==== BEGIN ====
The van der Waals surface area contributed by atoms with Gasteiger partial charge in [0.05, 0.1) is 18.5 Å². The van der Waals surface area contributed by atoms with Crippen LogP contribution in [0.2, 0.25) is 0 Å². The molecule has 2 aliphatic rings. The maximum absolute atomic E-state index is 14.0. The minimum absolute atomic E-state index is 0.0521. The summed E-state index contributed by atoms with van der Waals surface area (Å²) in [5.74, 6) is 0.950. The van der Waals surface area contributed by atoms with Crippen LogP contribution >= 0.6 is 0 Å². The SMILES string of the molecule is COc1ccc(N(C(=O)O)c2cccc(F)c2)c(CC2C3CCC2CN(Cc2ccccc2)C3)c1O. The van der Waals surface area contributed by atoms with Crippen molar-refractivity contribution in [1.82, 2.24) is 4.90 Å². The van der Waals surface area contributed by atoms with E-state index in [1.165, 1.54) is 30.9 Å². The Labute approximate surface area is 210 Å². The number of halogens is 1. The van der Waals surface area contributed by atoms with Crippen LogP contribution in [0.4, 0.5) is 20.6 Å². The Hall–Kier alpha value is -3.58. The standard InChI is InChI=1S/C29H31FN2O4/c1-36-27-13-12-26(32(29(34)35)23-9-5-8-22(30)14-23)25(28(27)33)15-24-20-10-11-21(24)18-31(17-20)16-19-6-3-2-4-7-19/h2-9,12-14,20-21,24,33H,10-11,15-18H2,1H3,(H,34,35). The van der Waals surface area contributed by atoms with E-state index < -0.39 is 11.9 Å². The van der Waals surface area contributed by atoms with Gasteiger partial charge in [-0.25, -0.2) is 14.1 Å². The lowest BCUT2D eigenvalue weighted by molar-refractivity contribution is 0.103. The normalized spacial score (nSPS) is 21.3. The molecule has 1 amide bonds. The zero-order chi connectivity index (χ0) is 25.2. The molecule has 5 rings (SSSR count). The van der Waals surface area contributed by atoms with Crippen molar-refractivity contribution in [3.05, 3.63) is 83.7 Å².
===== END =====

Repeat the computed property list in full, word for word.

The van der Waals surface area contributed by atoms with Gasteiger partial charge in [0.05, 0.1) is 18.5 Å². The van der Waals surface area contributed by atoms with Crippen LogP contribution in [0.2, 0.25) is 0 Å². The molecule has 2 aliphatic rings. The maximum absolute atomic E-state index is 14.0. The minimum absolute atomic E-state index is 0.0521. The summed E-state index contributed by atoms with van der Waals surface area (Å²) in [5.74, 6) is 0.950. The van der Waals surface area contributed by atoms with Crippen LogP contribution >= 0.6 is 0 Å². The SMILES string of the molecule is COc1ccc(N(C(=O)O)c2cccc(F)c2)c(CC2C3CCC2CN(Cc2ccccc2)C3)c1O. The van der Waals surface area contributed by atoms with Crippen molar-refractivity contribution in [1.82, 2.24) is 4.90 Å². The van der Waals surface area contributed by atoms with E-state index in [1.165, 1.54) is 30.9 Å². The Labute approximate surface area is 210 Å². The number of halogens is 1. The van der Waals surface area contributed by atoms with Crippen LogP contribution in [0.4, 0.5) is 20.6 Å². The Hall–Kier alpha value is -3.58. The standard InChI is InChI=1S/C29H31FN2O4/c1-36-27-13-12-26(32(29(34)35)23-9-5-8-22(30)14-23)25(28(27)33)15-24-20-10-11-21(24)18-31(17-20)16-19-6-3-2-4-7-19/h2-9,12-14,20-21,24,33H,10-11,15-18H2,1H3,(H,34,35). The van der Waals surface area contributed by atoms with E-state index < -0.39 is 11.9 Å². The van der Waals surface area contributed by atoms with Gasteiger partial charge in [-0.25, -0.2) is 14.1 Å². The lowest BCUT2D eigenvalue weighted by molar-refractivity contribution is 0.103. The normalized spacial score (nSPS) is 21.3. The molecule has 1 amide bonds. The zero-order chi connectivity index (χ0) is 25.2. The molecule has 5 rings (SSSR count). The van der Waals surface area contributed by atoms with Crippen molar-refractivity contribution in [3.05, 3.63) is 83.7 Å².